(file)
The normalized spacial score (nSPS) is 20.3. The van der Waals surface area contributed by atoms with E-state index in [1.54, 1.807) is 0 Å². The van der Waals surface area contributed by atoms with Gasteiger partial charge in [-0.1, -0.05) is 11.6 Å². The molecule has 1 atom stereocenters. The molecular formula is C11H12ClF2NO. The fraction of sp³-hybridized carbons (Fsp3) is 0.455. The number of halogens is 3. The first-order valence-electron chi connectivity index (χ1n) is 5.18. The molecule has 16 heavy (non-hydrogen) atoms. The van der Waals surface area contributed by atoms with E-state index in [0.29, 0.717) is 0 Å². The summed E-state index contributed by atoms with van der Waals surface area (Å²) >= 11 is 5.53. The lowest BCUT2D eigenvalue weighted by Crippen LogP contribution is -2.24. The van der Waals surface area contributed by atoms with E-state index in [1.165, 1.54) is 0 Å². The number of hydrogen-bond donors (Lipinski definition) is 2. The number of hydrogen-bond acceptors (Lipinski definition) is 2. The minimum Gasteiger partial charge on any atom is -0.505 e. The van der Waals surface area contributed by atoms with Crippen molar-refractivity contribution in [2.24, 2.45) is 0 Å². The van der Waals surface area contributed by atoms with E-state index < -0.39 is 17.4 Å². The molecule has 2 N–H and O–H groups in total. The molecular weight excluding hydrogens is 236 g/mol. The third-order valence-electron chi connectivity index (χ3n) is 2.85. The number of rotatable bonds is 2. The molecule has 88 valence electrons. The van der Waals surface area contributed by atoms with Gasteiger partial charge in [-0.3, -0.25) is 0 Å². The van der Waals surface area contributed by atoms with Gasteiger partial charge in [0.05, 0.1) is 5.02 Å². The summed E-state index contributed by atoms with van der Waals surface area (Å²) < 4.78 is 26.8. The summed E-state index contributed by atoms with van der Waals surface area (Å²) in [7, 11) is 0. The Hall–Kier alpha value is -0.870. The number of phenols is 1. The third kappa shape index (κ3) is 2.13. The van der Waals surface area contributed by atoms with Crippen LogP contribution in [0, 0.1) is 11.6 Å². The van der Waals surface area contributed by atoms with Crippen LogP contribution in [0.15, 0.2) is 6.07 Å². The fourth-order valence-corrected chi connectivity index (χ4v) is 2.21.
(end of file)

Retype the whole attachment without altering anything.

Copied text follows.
The normalized spacial score (nSPS) is 20.3. The van der Waals surface area contributed by atoms with E-state index in [1.54, 1.807) is 0 Å². The van der Waals surface area contributed by atoms with Gasteiger partial charge in [-0.1, -0.05) is 11.6 Å². The molecule has 1 atom stereocenters. The molecular formula is C11H12ClF2NO. The fraction of sp³-hybridized carbons (Fsp3) is 0.455. The number of halogens is 3. The first-order valence-electron chi connectivity index (χ1n) is 5.18. The molecule has 16 heavy (non-hydrogen) atoms. The van der Waals surface area contributed by atoms with E-state index in [0.29, 0.717) is 0 Å². The summed E-state index contributed by atoms with van der Waals surface area (Å²) >= 11 is 5.53. The lowest BCUT2D eigenvalue weighted by Crippen LogP contribution is -2.24. The van der Waals surface area contributed by atoms with E-state index in [1.165, 1.54) is 0 Å². The number of hydrogen-bond donors (Lipinski definition) is 2. The number of hydrogen-bond acceptors (Lipinski definition) is 2. The minimum Gasteiger partial charge on any atom is -0.505 e. The van der Waals surface area contributed by atoms with Crippen molar-refractivity contribution in [2.24, 2.45) is 0 Å². The van der Waals surface area contributed by atoms with E-state index < -0.39 is 17.4 Å². The molecule has 2 N–H and O–H groups in total. The molecular weight excluding hydrogens is 236 g/mol. The third-order valence-electron chi connectivity index (χ3n) is 2.85. The number of rotatable bonds is 2. The molecule has 88 valence electrons. The van der Waals surface area contributed by atoms with Gasteiger partial charge in [-0.3, -0.25) is 0 Å². The van der Waals surface area contributed by atoms with Gasteiger partial charge in [0.05, 0.1) is 5.02 Å². The summed E-state index contributed by atoms with van der Waals surface area (Å²) < 4.78 is 26.8. The summed E-state index contributed by atoms with van der Waals surface area (Å²) in [7, 11) is 0. The Hall–Kier alpha value is -0.870. The number of phenols is 1. The third kappa shape index (κ3) is 2.13. The van der Waals surface area contributed by atoms with Crippen LogP contribution in [0, 0.1) is 11.6 Å². The van der Waals surface area contributed by atoms with Crippen LogP contribution in [0.15, 0.2) is 6.07 Å². The fourth-order valence-corrected chi connectivity index (χ4v) is 2.21.